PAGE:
Last year, a troubling statistic was published: four children are kidnapped every day in Malaysia.
According to global risk and strategic consulting firm NYA International’s “Kidnap for ransom” data for 2017, Asia saw the highest number of reported kidnappings, accounting for about 43% of all incidents recorded globally. This was followed by Africa, Latin America, the Middle East and Europe. The three countries with the highest number of reported incidents were India, Nigeria and Pakistan.
The report stated that the majority of incidents in India targeted female domestic nationals, with kidnappings for ransom constituting a very small proportion of all incidents reported to the authorities and in media sources. Data compiled from open sources show that India, the Philippines, Afghanistan, Bangladesh and Pakistan remained the regional hot spots last year.
These cases highlight a dire need for individuals and employers to obtain insurance coverage for those at risk of being exposed to dangerous areas and situations in and outside the country. Most insurers in Malaysia provide coverage for kidnapping, but it is usually linked to personal accident or travel insurance policies, not standalone ones.
Zurich General Insurance Malaysia Bhd chief underwriting officer Hazruddin Hassan says the insurer does not provide standalone policies that cover kidnapping and ransom. Rather, the coverage is part of two of its other policies — the personal sentinel 3 (PSV3) launched in December last year and its travel personal accident (Travel PAC) policy.
Under the PSV3, the customer may select one of seven premiums offered, with varying benefits, says Hazruddin. “Basically, there are two benefits under PSV3 that relate to kidnapping and ransom. We pay up to RM5,000 in expenses to family members. They will receive a lump sum for necessary expenses incurred to recover the insured person,” he adds.
“The second benefit is basically a lump sum reward for information leading to the recovery of the insured person, provided that the insured person is still alive at the time of recovery. If the person is deceased, then the main benefit will be triggered, where the sum is based on the individual’s coverage. If the individual is recovered, it will trigger a payout of RM25,000 to the family of the insured person.”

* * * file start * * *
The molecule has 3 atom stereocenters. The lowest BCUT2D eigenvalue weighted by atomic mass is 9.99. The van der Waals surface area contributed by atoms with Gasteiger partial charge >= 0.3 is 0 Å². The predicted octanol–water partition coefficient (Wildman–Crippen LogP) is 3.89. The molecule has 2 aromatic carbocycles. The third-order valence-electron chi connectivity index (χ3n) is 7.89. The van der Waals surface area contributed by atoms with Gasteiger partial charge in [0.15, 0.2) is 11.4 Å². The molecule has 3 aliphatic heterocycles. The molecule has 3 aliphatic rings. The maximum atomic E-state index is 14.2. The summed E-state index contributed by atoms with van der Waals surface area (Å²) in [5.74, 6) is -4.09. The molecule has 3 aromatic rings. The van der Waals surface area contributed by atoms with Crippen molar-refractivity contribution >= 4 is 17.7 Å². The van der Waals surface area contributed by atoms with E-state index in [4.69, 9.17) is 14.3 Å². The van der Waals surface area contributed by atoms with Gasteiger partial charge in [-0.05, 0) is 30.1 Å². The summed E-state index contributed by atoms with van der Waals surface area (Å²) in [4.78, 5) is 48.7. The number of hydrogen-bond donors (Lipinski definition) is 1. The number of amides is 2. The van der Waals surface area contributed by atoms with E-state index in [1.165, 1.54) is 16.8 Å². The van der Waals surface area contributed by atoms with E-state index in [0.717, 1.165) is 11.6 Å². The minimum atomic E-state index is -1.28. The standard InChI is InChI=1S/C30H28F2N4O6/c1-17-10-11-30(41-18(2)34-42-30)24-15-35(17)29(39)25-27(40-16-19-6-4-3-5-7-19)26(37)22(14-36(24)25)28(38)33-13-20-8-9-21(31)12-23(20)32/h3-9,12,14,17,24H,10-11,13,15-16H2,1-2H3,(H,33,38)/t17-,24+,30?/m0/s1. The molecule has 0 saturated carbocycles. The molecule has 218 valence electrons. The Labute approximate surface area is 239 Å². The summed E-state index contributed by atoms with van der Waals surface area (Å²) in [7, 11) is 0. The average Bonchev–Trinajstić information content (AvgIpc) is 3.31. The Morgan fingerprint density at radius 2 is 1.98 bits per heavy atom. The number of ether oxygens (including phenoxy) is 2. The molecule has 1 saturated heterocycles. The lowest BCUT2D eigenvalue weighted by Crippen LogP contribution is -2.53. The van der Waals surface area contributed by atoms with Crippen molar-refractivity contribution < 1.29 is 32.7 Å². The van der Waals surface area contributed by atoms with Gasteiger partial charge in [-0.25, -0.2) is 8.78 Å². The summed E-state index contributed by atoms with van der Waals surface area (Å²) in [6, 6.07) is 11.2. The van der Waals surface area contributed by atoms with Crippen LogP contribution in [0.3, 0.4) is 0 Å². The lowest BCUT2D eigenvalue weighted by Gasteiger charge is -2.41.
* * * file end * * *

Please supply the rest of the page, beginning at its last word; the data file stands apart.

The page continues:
Corporate entities that wish to protect their employees against kidnapping and ransom demands could purchase a group personal accident policy that gives them similar benefits.
The Travel PAC provides slightly different coverage. Hazruddin says it does not only apply to kidnapping. If a person is detained for whatever reason, Zurich will pay RM500 to RM1,000 daily depending on the insured’s premium. There is a maximum payout of RM50,000 to RM100,000, depending on the number of days the person is detained.
“Under the Travel PAC, for a hostage crisis, if the insured person is recovered alive, he can take the money and pay whomever he feels has helped in the recovery. The ransom money is not covered in any of our policies,” says Hazruddin.
Daniel Bould, Aon’s regional director of crisis management for Asia, says the company provides a standalone Kidnap, Ransom & Extortion (KRE) policy, otherwise known as corporate protection/special risk. In addition to covering the perils of KRE, it also covers threats, disappearance and hostage crises as part of its standard traditional coverage.
He says individuals or corporations can purchase this insurance. “There is no eligibility protocol, but we need to ensure that the client has enough money to pay the policy ransom limit as it is an indemnified policy.”
Bould states that the premiums depend on the nature of the business, operational geography, travel patterns and security procedures, among others. “If a client has a net worth of, say, US$1 million, we will not sell him a
US$5 million policy as he clearly does not have the ability to raise the funds,” he says.